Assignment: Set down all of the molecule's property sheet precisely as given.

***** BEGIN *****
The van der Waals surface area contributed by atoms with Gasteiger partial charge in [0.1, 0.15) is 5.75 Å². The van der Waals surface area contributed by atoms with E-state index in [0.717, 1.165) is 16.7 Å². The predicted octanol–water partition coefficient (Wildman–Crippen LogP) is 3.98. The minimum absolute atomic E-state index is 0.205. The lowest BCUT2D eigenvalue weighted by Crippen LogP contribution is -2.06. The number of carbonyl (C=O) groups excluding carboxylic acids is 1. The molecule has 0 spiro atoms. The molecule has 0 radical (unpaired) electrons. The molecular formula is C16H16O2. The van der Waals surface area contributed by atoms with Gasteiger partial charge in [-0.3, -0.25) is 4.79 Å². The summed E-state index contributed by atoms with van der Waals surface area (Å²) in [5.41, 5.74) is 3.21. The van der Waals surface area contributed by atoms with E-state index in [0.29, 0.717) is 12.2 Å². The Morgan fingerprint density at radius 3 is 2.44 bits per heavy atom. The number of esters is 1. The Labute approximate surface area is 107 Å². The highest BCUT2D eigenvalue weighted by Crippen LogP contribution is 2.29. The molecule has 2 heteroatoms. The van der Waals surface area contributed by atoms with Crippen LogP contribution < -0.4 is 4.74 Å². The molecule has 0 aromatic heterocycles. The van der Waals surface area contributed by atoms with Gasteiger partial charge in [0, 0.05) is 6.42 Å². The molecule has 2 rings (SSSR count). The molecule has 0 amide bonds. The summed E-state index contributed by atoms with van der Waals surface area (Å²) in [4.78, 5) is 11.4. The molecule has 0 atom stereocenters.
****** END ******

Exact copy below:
The van der Waals surface area contributed by atoms with Gasteiger partial charge in [0.1, 0.15) is 5.75 Å². The van der Waals surface area contributed by atoms with E-state index in [0.717, 1.165) is 16.7 Å². The predicted octanol–water partition coefficient (Wildman–Crippen LogP) is 3.98. The minimum absolute atomic E-state index is 0.205. The lowest BCUT2D eigenvalue weighted by Crippen LogP contribution is -2.06. The number of carbonyl (C=O) groups excluding carboxylic acids is 1. The molecule has 0 spiro atoms. The molecule has 0 radical (unpaired) electrons. The molecular formula is C16H16O2. The van der Waals surface area contributed by atoms with Gasteiger partial charge in [-0.3, -0.25) is 4.79 Å². The summed E-state index contributed by atoms with van der Waals surface area (Å²) in [5.41, 5.74) is 3.21. The van der Waals surface area contributed by atoms with E-state index in [0.29, 0.717) is 12.2 Å². The Morgan fingerprint density at radius 3 is 2.44 bits per heavy atom. The number of esters is 1. The Labute approximate surface area is 107 Å². The highest BCUT2D eigenvalue weighted by Crippen LogP contribution is 2.29. The molecule has 2 heteroatoms. The van der Waals surface area contributed by atoms with Crippen LogP contribution < -0.4 is 4.74 Å². The molecule has 0 aromatic heterocycles. The van der Waals surface area contributed by atoms with Gasteiger partial charge in [0, 0.05) is 6.42 Å². The molecule has 2 rings (SSSR count). The molecule has 0 amide bonds. The summed E-state index contributed by atoms with van der Waals surface area (Å²) in [4.78, 5) is 11.4. The molecule has 0 atom stereocenters.